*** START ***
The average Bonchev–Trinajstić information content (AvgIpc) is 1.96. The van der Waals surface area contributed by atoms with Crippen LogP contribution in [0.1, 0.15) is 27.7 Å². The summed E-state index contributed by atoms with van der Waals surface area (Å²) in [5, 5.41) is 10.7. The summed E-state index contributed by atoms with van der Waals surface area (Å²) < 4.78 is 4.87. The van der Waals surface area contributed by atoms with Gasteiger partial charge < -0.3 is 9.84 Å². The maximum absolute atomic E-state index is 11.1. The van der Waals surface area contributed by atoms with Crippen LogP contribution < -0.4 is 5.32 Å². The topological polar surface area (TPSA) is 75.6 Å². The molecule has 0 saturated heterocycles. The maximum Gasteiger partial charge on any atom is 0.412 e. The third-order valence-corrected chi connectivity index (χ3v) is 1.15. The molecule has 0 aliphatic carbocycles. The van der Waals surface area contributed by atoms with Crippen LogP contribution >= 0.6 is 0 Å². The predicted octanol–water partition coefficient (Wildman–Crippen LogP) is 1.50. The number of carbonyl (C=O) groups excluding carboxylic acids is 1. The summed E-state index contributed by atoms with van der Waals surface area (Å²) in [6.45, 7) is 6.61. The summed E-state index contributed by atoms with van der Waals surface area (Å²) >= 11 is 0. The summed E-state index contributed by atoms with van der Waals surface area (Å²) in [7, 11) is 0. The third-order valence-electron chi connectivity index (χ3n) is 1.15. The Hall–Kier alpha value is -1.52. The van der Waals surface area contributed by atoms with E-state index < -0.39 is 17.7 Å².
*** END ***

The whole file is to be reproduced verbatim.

The average Bonchev–Trinajstić information content (AvgIpc) is 1.96. The van der Waals surface area contributed by atoms with Crippen LogP contribution in [0.1, 0.15) is 27.7 Å². The summed E-state index contributed by atoms with van der Waals surface area (Å²) in [5, 5.41) is 10.7. The summed E-state index contributed by atoms with van der Waals surface area (Å²) < 4.78 is 4.87. The van der Waals surface area contributed by atoms with Gasteiger partial charge < -0.3 is 9.84 Å². The maximum absolute atomic E-state index is 11.1. The van der Waals surface area contributed by atoms with Crippen LogP contribution < -0.4 is 5.32 Å². The topological polar surface area (TPSA) is 75.6 Å². The molecule has 0 saturated heterocycles. The maximum Gasteiger partial charge on any atom is 0.412 e. The third-order valence-corrected chi connectivity index (χ3v) is 1.15. The molecule has 0 aliphatic carbocycles. The van der Waals surface area contributed by atoms with Crippen LogP contribution >= 0.6 is 0 Å². The predicted octanol–water partition coefficient (Wildman–Crippen LogP) is 1.50. The number of carbonyl (C=O) groups excluding carboxylic acids is 1. The summed E-state index contributed by atoms with van der Waals surface area (Å²) in [6.45, 7) is 6.61. The summed E-state index contributed by atoms with van der Waals surface area (Å²) >= 11 is 0. The summed E-state index contributed by atoms with van der Waals surface area (Å²) in [7, 11) is 0. The third-order valence-electron chi connectivity index (χ3n) is 1.15. The Hall–Kier alpha value is -1.52. The van der Waals surface area contributed by atoms with E-state index < -0.39 is 17.7 Å².